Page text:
The motto of Elementale is a loud bang on a drum that resonates in the acoustic space until it expires. Thus one becomes aware of space. The sound leaves its source and dies out either aimlessly but beautifully, or is being answered by another sound struck into space from a different spot. Sounds with the same pitch prolong the tone and prevent it from dying out. Continuously replenished by the spatially positioned players a tone circles pulsating and at a certain pace through the empty space, creating a small ›rim‹ of sound. To realize this the players mainly dispose of instruments chosen for their pitch. Excluded however are tuned instruments like the vibraphone, marimba, timpani, etc. because they have a more ›harmonic‹ spectrum of overtones. For this piece instruments with a more complex (noise-like) spectrum are called for, in which yet a perceivable tone dominates.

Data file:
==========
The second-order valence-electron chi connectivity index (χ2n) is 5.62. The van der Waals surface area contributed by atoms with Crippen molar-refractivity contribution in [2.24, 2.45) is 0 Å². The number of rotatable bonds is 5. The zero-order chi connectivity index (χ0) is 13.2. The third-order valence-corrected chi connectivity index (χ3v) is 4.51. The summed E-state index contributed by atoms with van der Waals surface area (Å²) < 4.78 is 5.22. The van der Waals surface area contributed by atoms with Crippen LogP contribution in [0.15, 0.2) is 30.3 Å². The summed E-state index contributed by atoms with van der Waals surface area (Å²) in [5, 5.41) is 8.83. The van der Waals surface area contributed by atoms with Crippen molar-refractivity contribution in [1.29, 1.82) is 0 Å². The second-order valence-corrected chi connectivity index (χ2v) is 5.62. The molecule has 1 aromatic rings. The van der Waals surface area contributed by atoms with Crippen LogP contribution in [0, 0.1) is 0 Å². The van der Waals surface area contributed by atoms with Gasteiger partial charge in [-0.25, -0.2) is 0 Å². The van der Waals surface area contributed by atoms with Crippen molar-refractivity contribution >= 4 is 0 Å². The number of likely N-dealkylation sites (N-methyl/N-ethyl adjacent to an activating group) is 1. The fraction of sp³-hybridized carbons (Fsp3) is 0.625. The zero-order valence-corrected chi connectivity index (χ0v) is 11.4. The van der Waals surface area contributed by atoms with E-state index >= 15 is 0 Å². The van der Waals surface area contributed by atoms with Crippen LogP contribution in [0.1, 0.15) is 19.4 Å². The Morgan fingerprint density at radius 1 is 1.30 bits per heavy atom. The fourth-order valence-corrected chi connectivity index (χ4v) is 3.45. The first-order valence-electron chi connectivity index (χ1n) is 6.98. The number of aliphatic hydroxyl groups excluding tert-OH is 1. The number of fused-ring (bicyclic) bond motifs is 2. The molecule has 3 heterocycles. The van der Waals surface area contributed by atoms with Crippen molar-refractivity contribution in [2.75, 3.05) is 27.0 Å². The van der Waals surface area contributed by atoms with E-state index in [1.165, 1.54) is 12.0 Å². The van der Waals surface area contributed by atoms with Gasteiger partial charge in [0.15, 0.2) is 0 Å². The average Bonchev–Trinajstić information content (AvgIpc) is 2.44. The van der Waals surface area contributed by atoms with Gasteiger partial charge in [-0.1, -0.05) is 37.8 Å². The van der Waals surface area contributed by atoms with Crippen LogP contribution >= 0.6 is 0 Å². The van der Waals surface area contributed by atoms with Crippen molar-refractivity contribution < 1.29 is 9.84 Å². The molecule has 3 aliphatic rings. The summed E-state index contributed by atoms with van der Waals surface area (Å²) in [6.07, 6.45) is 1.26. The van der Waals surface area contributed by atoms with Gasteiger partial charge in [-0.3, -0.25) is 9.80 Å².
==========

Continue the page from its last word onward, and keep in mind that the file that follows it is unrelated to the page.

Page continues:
This way I hope to deepen the relation between tone - sound color.

Maybe it is somewhat unusual for a percussion piece, but dance rhythms with a beat do not really occur in this composition. It is all about duration, color, speed and the way sound moves through space. Once again I have ventured into the world of musical elements from which this piece derives its (Italian) title: Elementale.

Rhythm too easily becomes ›style‹. It is as if dealing with the more elementary is a precondition for access to what rightfully can be called music, or what we remember music to be.

In Elementale music seems to give itself from an empty space, not from silence; an empty space which, according to the myth of Linos and also according to physical laws, is filled with vibration, if only for sadness over the Absent One.

(October 1995)

translation: Sandra Macrander